Vocaloid: Music of the Future


Happy early birthday to IA, who turns 5 years old on the 23rd!


Holographic idols that never age, whose singing voices are stored in computer programs all over the world, whose music will never die – does all that sound straight out of a science fiction novel to you?

Well, it’s not.

Meet the Vocaloids, short for vocal android, voice banks you can download into your computer. Currently, there are more than 30 of them, though only a handful of them are well-known, and they account for about 30% of all the videos uploaded to Japan’s video sharing website, niconico.

Vocaloids come in a wide range of colors and voices: from bright blue to silver-gray, from high-pitched male voices to low and raspy female ones, the possibilities are endless. The speed they can sing at, and the highest and lowest notes they can hit also vary, just like humans, so there is probably a Vocaloid out there for everyone.

They are also available in other languages – Mandarin Chinese, Korean, English and Spanish, to name a few. However, they tend to be less well-known than their Japanese counterparts.

The Crypton Vocaloids, Kaito, Meiko, Kagamine Rin, Hatsune Miku, Kagamine Len and Megurine Luka

Vocaloids also cover an extremely wide range of music genres, depending on whatever the producer they are handled by is interested in. Hence, Vocaloids probably hold the record for most amount of songs and genres sung by the same artist – peppy pop, angry rock, sweet love songs, sad breakup songs, horror songs… You name it, they probably have it.


So, who are these producers of Vocaloid music? Well, they are anyone with a computer and a semblance of musical ability, so if you think you fit the bill, you could try buying a Vocaloid voice bank. The more popular producers often go by stage names, like Wowaka, PowaPowa-P or Hachioji-P. The P stands for Producer, and they often have their own distinct tuning and pitching styles, as well as signature Vocaloids they enjoy using.

Today, I will introduce you to two producers, Neru (Oshiire-P), and Dixie Flatline, who are both known for rather different genres of music – Neru does more rock, while Dixie Flatline is known for pop and love songs.

Neru (Oshiire-P)

Neru’s producer name, Oshiire-P, translates to Closet Producer, because he started out making music in his closet. His most used Vocaloids are the Kagamine twins, Rin and Len, though he has used IA’s rock voice bank as well, and he tends to like to pitch them up, making them sound more inhuman.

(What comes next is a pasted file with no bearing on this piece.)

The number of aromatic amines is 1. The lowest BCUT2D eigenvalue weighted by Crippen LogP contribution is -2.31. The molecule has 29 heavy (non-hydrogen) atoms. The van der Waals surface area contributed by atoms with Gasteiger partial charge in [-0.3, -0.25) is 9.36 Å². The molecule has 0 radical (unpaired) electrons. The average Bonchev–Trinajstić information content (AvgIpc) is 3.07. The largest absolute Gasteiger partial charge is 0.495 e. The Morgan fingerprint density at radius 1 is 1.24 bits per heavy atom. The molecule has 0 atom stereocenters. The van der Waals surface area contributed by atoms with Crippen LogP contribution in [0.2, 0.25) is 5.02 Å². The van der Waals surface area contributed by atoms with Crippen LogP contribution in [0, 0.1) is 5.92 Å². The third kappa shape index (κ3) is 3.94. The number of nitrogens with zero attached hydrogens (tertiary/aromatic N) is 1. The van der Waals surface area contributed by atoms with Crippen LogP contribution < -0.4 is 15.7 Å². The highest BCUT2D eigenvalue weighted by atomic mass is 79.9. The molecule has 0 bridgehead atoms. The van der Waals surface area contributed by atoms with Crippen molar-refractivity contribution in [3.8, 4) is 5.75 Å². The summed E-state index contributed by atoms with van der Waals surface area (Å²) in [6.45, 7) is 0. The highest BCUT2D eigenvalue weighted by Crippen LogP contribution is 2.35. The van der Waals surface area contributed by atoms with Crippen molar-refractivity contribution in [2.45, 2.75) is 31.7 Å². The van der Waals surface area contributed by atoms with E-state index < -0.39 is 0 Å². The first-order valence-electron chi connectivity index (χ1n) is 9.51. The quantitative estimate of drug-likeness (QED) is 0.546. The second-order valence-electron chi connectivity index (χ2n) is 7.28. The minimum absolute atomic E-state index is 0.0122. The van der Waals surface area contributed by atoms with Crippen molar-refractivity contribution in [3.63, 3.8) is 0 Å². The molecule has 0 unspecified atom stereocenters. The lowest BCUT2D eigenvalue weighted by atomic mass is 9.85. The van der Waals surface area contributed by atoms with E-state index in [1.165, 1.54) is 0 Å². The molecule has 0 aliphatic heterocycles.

He is famous for his series of loosely connected songs that the fans call Neruke, or Neru’s family. The songs take place in the same world, with the characters featured in them all being connected in one way or another, and his subject matter is nearly always a dark reflection of Japanese society.

The Lost One’s Weeping, for example, is about a schoolboy who throws away all his dreams to become a good student, going as far as to lose even himself and his entire personality. It is basically an angry rock song criticizing the Japanese school system, and it is one of the most popular Vocaloid songs, entering the Vocaloid Hall of Fame just days after its release.

Dixie Flatline

Dixie Flatline is known for his human-like tuning and his mastery over pitching, making Vocaloids sound incredibly human. He commonly uses Hatsune Miku and Megurine Luka, and sometimes uses the rare and difficult-to-use Mew.

His songs are usually love songs in some form or another, be they breakup songs or sweet, fluffy ones, and his lifelike tuning makes his music an easy start for people unused to Vocaloid, as the difference is less jarring.

One of his most famous songs is Just Be Friends, by Megurine Luka, a sad breakup song that sounds much too happy for its lyrics. He often writes about that wistful, not-exactly love you feel toward your ex-partners, that strange state where you don’t love them anymore but you still care about them. Uploaded in July, 2009, the song has more than 3 million Niconico views alone.

Another plus point about Vocaloid is that their music videos usually have the lyrics in them, which will help you a lot with recognizing hiragana, katakana and kanji. So, if you’re looking for some music to listen to, why not give the Vocaloids a go? You’re bound to find something that you will like.